The Holy Grail of Alabama football literature is, without a doubt, James Steward Edson's 1946 book, Alabama's Crimson Tide. It is the foundation of Alabama football history made all the more valuable by its rarity.
Edson was a Birmingham attorney who graduated from the University of Alabama in 1917 and, like many alumni over the years, retained a strong interest in the football team after he left Tuscaloosa. Eventually he decided to put all the information he had amassed down in book form. He spent five years researching the subject -- drawing on newspaper records, team records and personal scrapbooks -- before writing out the entire 277-page volume in longhand.
And thank goodness he did. Alabama's Crimson Tide lists the outcome of every game played by the team from its first contest in 1892 up to the 1946 victory in the Rose Bowl. While much of the scholarship concerning the Crimson Tide has focused on the Bear Bryant years and after, this book provides a crucial account of the program's earliest era we are lucky to have at our disposal. Yet, as incredible a volume as this is, make no mistake, it isn't high literature.
Edson's book provides accounts of the games tend to be straightforward descriptions; who played, the main flow of the action and the outcomes. The book does include various statistics but they are offered within the narrative and are not consistent over the whole of the work. It also includes the photo of every team with the exception of the 1893 squad (which, Edson believed, no photo was ever taken).
While Alabama's Crimson Tide may be an essential piece of Alabama football history you're not likely to ever hold a copy of the leather-bound tome in your hands. Since it was printed during World War II, the book only had a limited printing run due to wartime paper shortages. Thus it is extremely difficult to find today. Copies of the hallowed gridiron grimoire that appear on internet auction sites from time to time command astronomical prices (a recent seller was asking more than $1,000 for a copy inscribed by a former player).
The good news is that you can still read almost all of the contents of Alabama's Crimson Tide online. The bulk of the book is available on the The University of Alabama athletics website. The recaps of the 1892 through 1945 seasons on the football archives page are PDF images of the book's individual chapters.
Aside from its obvious value as a research tool, Alabama's Crimson Tide is an invaluable resource for understanding the history of university's football program on its own terms. We often think of the history of college football as a uniform and agreed upon narrative and forget that, at the time, the events and controversies that surrounded the sport were every bit as contentious and convoluted as those we see today.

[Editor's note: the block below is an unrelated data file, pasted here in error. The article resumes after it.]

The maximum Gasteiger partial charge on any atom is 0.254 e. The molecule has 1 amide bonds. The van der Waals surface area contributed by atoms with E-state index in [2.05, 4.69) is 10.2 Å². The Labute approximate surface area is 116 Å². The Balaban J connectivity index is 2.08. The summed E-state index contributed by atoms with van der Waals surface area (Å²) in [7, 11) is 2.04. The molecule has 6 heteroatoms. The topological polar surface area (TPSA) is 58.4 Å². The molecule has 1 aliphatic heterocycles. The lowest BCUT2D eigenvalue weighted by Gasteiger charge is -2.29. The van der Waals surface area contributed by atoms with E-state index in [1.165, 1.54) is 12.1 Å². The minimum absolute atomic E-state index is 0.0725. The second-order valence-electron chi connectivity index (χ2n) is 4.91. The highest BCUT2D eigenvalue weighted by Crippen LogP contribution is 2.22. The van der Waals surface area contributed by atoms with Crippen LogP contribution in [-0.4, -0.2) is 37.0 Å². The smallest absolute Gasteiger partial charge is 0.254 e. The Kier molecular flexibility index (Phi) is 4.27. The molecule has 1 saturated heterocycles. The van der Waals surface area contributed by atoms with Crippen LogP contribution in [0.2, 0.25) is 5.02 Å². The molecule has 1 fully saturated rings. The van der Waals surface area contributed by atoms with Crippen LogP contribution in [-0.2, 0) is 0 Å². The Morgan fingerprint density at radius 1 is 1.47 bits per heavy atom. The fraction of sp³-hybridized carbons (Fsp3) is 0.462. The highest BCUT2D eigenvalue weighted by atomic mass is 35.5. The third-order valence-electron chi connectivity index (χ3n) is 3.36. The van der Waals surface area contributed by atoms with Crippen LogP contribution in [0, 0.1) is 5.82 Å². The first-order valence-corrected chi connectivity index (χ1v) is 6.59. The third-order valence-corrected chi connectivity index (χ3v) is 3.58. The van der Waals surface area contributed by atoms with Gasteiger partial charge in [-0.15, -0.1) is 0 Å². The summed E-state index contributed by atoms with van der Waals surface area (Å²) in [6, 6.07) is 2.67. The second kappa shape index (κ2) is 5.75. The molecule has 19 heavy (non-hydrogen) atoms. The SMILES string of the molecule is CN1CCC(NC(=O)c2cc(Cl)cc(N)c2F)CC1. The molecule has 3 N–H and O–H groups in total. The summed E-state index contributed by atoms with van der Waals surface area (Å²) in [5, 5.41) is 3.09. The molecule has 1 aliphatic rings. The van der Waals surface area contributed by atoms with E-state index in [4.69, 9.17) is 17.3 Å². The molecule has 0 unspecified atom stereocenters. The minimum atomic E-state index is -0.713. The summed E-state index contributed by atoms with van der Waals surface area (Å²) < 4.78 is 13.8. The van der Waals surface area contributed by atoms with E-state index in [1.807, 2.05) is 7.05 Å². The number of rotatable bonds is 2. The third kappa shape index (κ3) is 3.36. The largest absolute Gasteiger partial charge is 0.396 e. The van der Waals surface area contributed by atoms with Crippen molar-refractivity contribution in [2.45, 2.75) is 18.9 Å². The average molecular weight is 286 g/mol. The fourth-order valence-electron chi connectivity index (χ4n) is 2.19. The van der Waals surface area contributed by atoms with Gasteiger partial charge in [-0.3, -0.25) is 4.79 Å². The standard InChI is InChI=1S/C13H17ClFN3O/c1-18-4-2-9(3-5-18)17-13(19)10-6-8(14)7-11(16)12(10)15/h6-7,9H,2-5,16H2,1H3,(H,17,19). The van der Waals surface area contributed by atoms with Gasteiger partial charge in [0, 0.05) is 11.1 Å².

For example: In the early 1920s, football was under attack as part of a larger debate of the balance between athletics and academics in higher education. Historian Andrew Doyle has done some excellent work on the subject in terms of the Alabama and Auburn programs.
The issue rings true when you read Edson's book and come upon a passage noting comments made by then president George Denny in the spring of 1921 as a rebuttal to the "de-emphasizers" of the sport at the time.
Perhaps the most frustrating thing about reading Alabama's Crimson Tide are the details Edson offer that leave you begging for more information. Like the 1913 Tennessee contest where Edson reports Bully Van de Graaff "almost lost an ear when he made a tackle and was replaced." Turns out Van de Graaff, who was Alabama's first All-American player, tried to rip the entire ear off so he could return to the game but his teammates stopped him.
These nagging little questions become countless once you start looking for them in Edson's book. So what happened to prompt Wallace Wade to discipline two of his backs prior to the defeat at Wisconsin in 1928? What words were exchanged between the Alabama and Mississippi A&M coaches in 1913 that prompted policemen to intervene in the argument? And what the heck was the highly effective "corkscrew" play Alabama first ran against the Volunteers in 1933?
Alabama's Crimson Tide's vast importance to Alabama football scholarship also creates a few problems. As the authoritative work on the early history of the program, it is the origin of many longstanding errors concerning Alabama football history.
Edson is the one that mistakenly reported which Northeastern prep school the founder of Alabama football, William G. Little, attended and learned the game he later brought back to the University of Alabama. Alabama's Crimson Tides reports it was Phillips Exeter Academy in Massachusetts but the school by that name is actually in New Hampshire. Officials with Phillips Academy in Andover, Massachusetts confirm Little attended their school in 1891.
Still, these mundane errors are minor details when compared to the vast value Alabama's Crimson Tide represents for our understanding of the program's history. And Alabama wasn't the only football team to benefit from Edson's research. Alabama's Crimson Tide turned out to be the first of a trio of archival football books Edson penned.
He went on to produce a similar volume covering the history of Auburn football, War Eagle: The Tigers of Auburn, which appeared in 1952. A book on the history of thefootball team appeared two years after that.